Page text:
SALT LAKE CITY — As the car glides down the road, you might think its engine isn't running. It's almost soundless.
“It’s like an iPad compared to a desktop computer,” said Cheryl Loveless, mother of four and electric vehicle owner.
The Utah Public Service Commission met at the state Capitol on Wednesday to discuss options for increasing the use of alternative fuel vehicles, such as electric cars, to address Utah’s poor air quality.
Loveless said being a zero-emission family almost every day is effortless after installing home solar panels to take care of their electrical needs and leasing an electric vehicle.
Mike Salisbury, transportation program analyst with the Southwest Energy Efficiency Project, said the electricity mix in Utah is becoming cleaner with fewer emissions as more natural gas and wind power come into play. He said electric vehicles will also help.
“Electrical vehicles have potential to completely remove three very harmful pollutants from the Wasatch Front area and significantly reduce the other emissions, specifically particular matter,” Salisbury said.
Under SB275, passed during the 2013 Legislature, the Utah Public Service Commission must “initiate and conduct proceedings to explore options and opportunities for advancing and promoting measures designed to result in cleaner air in the state.”
The Southwest Energy Efficiency Project made two major policy recommendations Wednesday, proposing to boost the tax credit for electric vehicles and allowing the resale of electricity for vehicle charging.
Rep. Lowry Snow, R-Santa Clara, is drafting a bill to boost the tax credit for electric vehicles. Snow said he wants to bring the credit for electric vehicles in line with compressed natural gas vehicles.
"Essentially, the purpose behind it is to bring to par those credits for both people that make investments in both those kinds of vehicles," he said.
The boost would bring the current electric vehicle incentive of $605 to $2,500.
Rep. Patrice Arent, D-Millcreek, is drafting a bill to make sure charging stations for electric vehicles are not regulated as a public utility.
Arent said businesses and municipalities that put in charging stations don't want to go through the "red tape" of being a public utility.
"Encouraging the use of electric vehicles, that's one piece of the puzzle," she said. "To have the vehicles and to have them available means we have to have charging stations."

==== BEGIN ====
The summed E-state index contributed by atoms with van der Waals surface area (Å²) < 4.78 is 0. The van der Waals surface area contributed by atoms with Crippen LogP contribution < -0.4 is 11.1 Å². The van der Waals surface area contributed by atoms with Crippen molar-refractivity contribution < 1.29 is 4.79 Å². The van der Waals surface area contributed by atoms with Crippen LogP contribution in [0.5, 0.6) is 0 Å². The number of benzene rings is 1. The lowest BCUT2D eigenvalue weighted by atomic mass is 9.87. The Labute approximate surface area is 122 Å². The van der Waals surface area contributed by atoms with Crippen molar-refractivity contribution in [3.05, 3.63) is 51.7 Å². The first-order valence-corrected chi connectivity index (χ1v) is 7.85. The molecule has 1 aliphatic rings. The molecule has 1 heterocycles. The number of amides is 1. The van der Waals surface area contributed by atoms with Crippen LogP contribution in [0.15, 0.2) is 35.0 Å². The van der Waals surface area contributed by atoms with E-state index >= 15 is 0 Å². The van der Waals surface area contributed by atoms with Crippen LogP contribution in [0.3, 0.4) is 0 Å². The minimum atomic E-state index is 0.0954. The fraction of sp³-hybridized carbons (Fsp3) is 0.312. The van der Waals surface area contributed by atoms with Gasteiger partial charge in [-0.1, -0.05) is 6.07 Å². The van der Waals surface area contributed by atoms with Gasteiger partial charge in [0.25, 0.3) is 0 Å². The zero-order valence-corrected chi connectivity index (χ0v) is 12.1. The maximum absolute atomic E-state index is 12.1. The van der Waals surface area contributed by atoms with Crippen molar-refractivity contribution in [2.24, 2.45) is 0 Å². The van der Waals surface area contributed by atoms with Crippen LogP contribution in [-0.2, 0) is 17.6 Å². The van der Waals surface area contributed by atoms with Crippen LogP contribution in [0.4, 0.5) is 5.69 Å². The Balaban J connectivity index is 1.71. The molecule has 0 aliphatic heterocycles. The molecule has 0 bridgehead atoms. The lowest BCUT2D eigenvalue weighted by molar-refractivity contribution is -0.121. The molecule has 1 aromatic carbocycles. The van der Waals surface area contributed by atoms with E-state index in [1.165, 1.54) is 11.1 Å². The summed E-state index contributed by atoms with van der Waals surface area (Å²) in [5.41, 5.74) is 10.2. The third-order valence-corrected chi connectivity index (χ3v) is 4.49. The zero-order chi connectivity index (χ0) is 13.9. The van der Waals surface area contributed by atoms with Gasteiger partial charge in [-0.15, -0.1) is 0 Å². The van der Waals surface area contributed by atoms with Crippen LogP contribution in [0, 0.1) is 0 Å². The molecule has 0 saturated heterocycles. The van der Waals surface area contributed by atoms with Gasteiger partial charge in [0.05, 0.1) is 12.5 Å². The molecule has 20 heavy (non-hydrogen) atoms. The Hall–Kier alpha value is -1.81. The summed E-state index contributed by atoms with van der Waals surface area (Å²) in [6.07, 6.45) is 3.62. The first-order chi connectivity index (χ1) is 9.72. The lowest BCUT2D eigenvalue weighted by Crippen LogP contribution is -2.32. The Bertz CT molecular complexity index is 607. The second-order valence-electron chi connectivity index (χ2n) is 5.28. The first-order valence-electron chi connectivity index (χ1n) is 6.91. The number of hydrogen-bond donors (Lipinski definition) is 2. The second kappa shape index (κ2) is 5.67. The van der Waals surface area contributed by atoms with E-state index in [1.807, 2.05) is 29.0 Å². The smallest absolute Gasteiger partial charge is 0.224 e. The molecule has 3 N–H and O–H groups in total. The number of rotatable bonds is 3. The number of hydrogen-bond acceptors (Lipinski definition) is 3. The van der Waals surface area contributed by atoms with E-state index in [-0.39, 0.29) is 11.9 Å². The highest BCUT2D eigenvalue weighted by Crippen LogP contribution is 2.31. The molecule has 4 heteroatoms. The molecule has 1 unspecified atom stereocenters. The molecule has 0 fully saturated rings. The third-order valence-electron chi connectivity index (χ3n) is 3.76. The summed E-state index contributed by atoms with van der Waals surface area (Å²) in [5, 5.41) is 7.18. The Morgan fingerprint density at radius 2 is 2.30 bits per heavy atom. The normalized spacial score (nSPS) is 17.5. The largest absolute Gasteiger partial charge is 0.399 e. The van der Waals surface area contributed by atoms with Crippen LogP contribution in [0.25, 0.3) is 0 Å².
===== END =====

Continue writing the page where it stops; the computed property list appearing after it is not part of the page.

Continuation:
Salisbury said allowing resale of electricity will help Utahns take a giant step toward curing "range anxiety" of electric vehicles, which is about 80-100 miles.
Range anxiety, he said, is "the idea that with an electric vehicle you're going to be stranded if all of a sudden you don't have enough miles left on the battery to get home or to a charging station."
Salisbury said electric vehicles are not only good for air quality but also for the local economy and energy independence.
"All that money saved is not money spent on importing oil from out of state and out of the country," he said. "That money gets spent in the local economy and helps support jobs in Utah."
Jared Campbell, an electric vehicle owner, said before he started driving his new car, he was spending about $2,400 a year on gasoline. He said his maintenance costs have also been greatly reduced.
"My most recent routine maintenance cost me $22. They rotated the tires," he said. "No oil change or filter replacements required."
Josh Edson, sales consultant at Tim Dahle Nissan in Murray, said with current leasing options, the monthly payment for an electric vehicle Nissan Leaf is roughly the same amount people save on gas.
"People talk about not being able to afford them," he said. "They just don't understand how cheap they are."
Edson said because electricity in Utah is so cheap, $200 worth of gas can be replaced with about $25 of electricity.
The car comes with a 110 trickle-charge cable, which Edson said will take about 14 to 16 hours to charge the car from zero to full. A level two, 240-volt charging station takes less than four hours to charge the car.
Edson tells people to think of it like a cellphone. They don't usually let it run to zero before they charge up.
"Once things go electric, they will never go back," he said. "It's going to be a revolution."